Presenter can then call this subject, esentially sending actions from presenter to the UI.

/// In presenter

/// In UI
presenter.navigateToPermission.listen((data) {

When to use this? Right now we want to make some balance between boilerplate and separating all of the responsiblities. So currently if navigation doesn't have any logic associated to it, it's OK to write navigation in the UI side, for example, having this kind of code:

  onPressed: () => Navigator.of(context).push(NewScreen.route()),

But if the screen navigation is not known upfront and we need to calculate it somehow, then we recommend extracting this logic to Presenter and using navigation subjects as described. This way everything is separated and testable, otherwise it wouldn't be possible to purely unit test it.

Disposable Listener. Since you need to maintain lifecycle of stream subscriptions, we recommend using widget like DisposableListener which we made to help us.


Hooks are package that implements a new kind of object that manages a Widget life-cycles. They exist for one reason: increase the code-sharing between widgets by removing duplicates.

You can read more about hooks:

We use it with riverpod (hooks_riverpod package). This way we don't need Consumer widgets and our widget tree looks nicer:

  Widget build(BuildContext context) {
    final _presenter = useProvider(someMyPresenter);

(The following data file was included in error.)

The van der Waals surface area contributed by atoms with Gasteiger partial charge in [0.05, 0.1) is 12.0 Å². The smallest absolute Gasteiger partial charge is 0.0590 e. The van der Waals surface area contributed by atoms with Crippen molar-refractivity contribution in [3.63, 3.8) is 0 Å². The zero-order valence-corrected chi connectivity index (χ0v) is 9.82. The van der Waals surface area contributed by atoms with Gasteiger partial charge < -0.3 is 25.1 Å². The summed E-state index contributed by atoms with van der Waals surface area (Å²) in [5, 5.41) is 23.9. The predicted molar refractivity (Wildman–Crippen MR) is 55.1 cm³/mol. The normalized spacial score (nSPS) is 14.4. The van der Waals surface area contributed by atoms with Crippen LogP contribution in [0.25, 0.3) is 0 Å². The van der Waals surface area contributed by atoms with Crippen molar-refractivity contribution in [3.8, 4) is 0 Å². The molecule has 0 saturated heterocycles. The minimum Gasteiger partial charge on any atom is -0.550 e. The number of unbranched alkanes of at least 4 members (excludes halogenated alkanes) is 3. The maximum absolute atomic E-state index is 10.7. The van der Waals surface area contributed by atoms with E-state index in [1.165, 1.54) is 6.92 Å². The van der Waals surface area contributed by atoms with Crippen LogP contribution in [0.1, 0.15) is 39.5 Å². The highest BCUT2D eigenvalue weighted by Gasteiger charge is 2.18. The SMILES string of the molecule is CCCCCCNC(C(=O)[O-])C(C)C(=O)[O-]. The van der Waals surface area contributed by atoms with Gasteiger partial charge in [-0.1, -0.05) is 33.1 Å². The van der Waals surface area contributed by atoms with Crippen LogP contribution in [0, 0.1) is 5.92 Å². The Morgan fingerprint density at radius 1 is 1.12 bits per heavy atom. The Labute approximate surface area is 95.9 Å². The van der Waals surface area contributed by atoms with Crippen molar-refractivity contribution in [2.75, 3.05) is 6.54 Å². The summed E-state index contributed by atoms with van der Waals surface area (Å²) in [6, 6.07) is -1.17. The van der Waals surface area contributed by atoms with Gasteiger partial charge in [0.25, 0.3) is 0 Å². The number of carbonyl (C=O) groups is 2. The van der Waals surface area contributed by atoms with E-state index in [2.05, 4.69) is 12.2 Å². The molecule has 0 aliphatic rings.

return Text('Result: ${_presenter.result}');

Beside riverpod hooks, there are many other useful like useTextEditingController or useAnimationController...

Initializing presenters

We recognize two kind of dependencies. The dependencies from other layers that are always the same, for example Interactors or other presenters. These can be directly injected with GetIt:

final myPresenter = ChangeNotifierProvider(
  (ref) => MyPresenter(GetIt.I.get<MyInteractor>()),

For parameters that change in the runtime, for example based on which item user click, we send different itemId. For these we create init method:

MyPresenter extends ChangeNotifier {

  late String _itemId;

  void init(String itemId) {
    _itemId = itemId;


Init Provider hook. In the UI you can use Init Provider Hook to easily use and initialize provider:

  Widget build(BuildContext context) {
    final _testPresenter_ = useInitProvider(testPresenter, (TestPresenter p) => p.init(id));

    // presenter is inited and ready to be used here
    return Container(...);

Family Modifier. If you've read through the official guide you can see it's possible to send parameters using family modifier. Problem with these is that every time you want to use provider you need to send that parameter.

final _presenter_ = useProvider(myPresenter(parameter))